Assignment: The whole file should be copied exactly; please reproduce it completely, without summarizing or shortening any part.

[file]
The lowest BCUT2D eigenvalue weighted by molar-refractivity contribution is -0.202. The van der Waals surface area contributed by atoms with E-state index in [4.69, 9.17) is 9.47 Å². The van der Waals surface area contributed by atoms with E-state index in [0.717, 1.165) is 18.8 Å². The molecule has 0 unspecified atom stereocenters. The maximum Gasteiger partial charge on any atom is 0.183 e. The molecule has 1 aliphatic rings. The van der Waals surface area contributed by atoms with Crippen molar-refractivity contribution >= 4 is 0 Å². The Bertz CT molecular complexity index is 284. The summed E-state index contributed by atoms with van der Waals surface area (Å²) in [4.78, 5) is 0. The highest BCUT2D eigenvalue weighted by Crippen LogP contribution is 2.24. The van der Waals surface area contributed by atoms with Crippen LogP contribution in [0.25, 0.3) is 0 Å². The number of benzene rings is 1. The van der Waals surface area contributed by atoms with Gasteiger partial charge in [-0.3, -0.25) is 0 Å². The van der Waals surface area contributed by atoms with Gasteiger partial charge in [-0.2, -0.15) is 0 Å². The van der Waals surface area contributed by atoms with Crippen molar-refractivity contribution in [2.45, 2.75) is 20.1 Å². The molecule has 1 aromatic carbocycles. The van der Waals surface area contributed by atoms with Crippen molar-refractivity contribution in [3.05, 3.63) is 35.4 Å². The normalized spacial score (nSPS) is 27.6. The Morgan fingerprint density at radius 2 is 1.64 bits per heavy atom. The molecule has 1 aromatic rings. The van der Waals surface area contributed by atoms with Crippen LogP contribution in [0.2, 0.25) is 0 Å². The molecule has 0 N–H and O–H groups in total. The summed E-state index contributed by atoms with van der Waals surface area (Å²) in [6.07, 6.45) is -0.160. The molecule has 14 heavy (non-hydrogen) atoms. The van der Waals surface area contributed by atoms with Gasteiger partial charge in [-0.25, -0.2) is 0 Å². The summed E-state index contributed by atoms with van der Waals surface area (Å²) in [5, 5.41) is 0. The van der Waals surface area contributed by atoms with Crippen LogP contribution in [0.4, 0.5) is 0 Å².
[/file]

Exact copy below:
The lowest BCUT2D eigenvalue weighted by molar-refractivity contribution is -0.202. The van der Waals surface area contributed by atoms with E-state index in [4.69, 9.17) is 9.47 Å². The van der Waals surface area contributed by atoms with E-state index in [0.717, 1.165) is 18.8 Å². The molecule has 0 unspecified atom stereocenters. The maximum Gasteiger partial charge on any atom is 0.183 e. The molecule has 1 aliphatic rings. The van der Waals surface area contributed by atoms with Crippen molar-refractivity contribution >= 4 is 0 Å². The Bertz CT molecular complexity index is 284. The summed E-state index contributed by atoms with van der Waals surface area (Å²) in [4.78, 5) is 0. The highest BCUT2D eigenvalue weighted by Crippen LogP contribution is 2.24. The van der Waals surface area contributed by atoms with Crippen LogP contribution in [0.25, 0.3) is 0 Å². The number of benzene rings is 1. The van der Waals surface area contributed by atoms with Gasteiger partial charge in [-0.3, -0.25) is 0 Å². The van der Waals surface area contributed by atoms with Gasteiger partial charge in [-0.2, -0.15) is 0 Å². The van der Waals surface area contributed by atoms with Crippen molar-refractivity contribution in [2.45, 2.75) is 20.1 Å². The molecule has 1 aromatic carbocycles. The van der Waals surface area contributed by atoms with Crippen molar-refractivity contribution in [3.05, 3.63) is 35.4 Å². The normalized spacial score (nSPS) is 27.6. The Morgan fingerprint density at radius 2 is 1.64 bits per heavy atom. The molecule has 1 aromatic rings. The van der Waals surface area contributed by atoms with Crippen LogP contribution in [0.2, 0.25) is 0 Å². The molecule has 0 N–H and O–H groups in total. The summed E-state index contributed by atoms with van der Waals surface area (Å²) in [6.07, 6.45) is -0.160. The molecule has 14 heavy (non-hydrogen) atoms. The van der Waals surface area contributed by atoms with Gasteiger partial charge in [-0.25, -0.2) is 0 Å². The summed E-state index contributed by atoms with van der Waals surface area (Å²) in [5, 5.41) is 0. The van der Waals surface area contributed by atoms with Crippen LogP contribution in [0.4, 0.5) is 0 Å².